REVIEW: In Adam Rapp’s The Sound Inside: Did I Mention They’re at Yale?

Will Hochman and Mary-Louise Parker in The Sound Inside. (Photo by Jeremy Daniel)

Somewhere around an hour into The Sound Inside, the focus of Adam Rapp’s play noticeably shifts. Its protagonist, Bella (Mary-Louise Parker), a middle-aged English professor, finds her health declining rapidly. (Early on, she explains to us that she has a rare and particularly virulent form of abdominal cancer.) 

As the stakes rise, so does Rapp’s writing, and if the final scenes, where Bella shares her life and some secret plans with Christopher (Will Hochman), a doting student, are fairly implausible, they are also infused with inner light and emotion. Thank David Cromer’s beautifully simple production for a lot of this, with gorgeous design work by Alexander Woodward (scenery), Heather Gilbert (lighting), and Aaron Rhyne (projections). Also, Parker’s perfectly modulated, understated but vibrant performance. Hochman, in his Broadway debut, is nearly as good.

Anyway, I doubt there was a dry eye in the house. Except mine. 

Why wasn’t I crying? Well, first of all, I’m highly resistant to being worked over, and Rapp’s manipulation is pretty blatant.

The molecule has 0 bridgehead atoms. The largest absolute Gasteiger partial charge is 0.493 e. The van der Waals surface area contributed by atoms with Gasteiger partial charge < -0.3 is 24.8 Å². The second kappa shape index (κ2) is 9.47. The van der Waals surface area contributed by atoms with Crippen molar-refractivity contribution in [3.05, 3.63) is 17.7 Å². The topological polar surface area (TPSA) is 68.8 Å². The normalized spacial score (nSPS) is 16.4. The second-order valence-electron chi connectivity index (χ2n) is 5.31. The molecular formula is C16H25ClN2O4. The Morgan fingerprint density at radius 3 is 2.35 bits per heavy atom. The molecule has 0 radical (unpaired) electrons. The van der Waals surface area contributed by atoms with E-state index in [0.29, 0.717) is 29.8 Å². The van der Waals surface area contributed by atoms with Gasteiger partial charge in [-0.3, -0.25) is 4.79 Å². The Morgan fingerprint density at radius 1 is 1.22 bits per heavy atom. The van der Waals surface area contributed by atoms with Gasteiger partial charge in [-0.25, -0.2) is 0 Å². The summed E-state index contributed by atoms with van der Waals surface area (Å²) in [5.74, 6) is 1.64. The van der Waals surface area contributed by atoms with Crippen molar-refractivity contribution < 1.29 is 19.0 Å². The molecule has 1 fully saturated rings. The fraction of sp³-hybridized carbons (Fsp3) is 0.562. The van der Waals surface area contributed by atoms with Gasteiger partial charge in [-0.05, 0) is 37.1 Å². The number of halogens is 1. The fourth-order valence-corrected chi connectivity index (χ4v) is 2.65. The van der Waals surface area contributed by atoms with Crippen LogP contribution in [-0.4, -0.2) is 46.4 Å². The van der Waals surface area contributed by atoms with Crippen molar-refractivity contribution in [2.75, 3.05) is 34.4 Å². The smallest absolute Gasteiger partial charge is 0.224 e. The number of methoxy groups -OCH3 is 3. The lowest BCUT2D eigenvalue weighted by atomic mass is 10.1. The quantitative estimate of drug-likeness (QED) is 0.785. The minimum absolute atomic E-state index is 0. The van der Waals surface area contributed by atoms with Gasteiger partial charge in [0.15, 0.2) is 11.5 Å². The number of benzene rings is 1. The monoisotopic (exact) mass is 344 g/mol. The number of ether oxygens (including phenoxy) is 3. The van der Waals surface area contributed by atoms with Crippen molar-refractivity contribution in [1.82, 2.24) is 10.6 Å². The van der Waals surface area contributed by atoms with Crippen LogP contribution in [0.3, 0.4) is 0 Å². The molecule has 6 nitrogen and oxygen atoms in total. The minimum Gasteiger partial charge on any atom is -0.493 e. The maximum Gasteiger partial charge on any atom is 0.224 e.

But more to the point, I was so put off by the first hour of The Sound Inside that I simply couldn’t go there. The pretension, privilege and smugness of Rapp’s script was pretty near unbearable. Most of the early scenes revolve around conversations Bella and Christopher have about literature, and they’re simply insufferable. 

As the two converse gauzily about their lives and dreams, the dropped names rise to at least waist level. I lost count of the number of times “Yale” (where, unsurprisingly, Rapp has taught) was mentioned. Or the litany of their favorite authors, from Raymond Carver to Lynda Barry to James Salter. But it’s Dostoyevsky they love best, though the apercus Rapp provides them with are what might generously be described as entry level. 

The corollary point is also made when Bella tells us of a time she was so desperate that she picked up a contractor in some New Haven bar, and took him to a motel where they had sex even as the TV was showing—can you imagine?—Everybody Loves Raymond! Now that’s slumming. 

Cut to the chase: by the time we’re meant to care deeply about these characters, I’d had more than enough of them.

Even in the play’s final moments, Rapp can’t resist one last opportunity to pat himself on the back, as Bella, reading a manuscript Christopher has written, exclaims with delight that it ends with ellipses. To be elliptical, we’re meant to understand, is to be sophisticated.

Personally, I’m not so sure… 


The Sound Inside runs through January 12th. For more information, visit the show’s website

Categories: Criticism, New York, Theater

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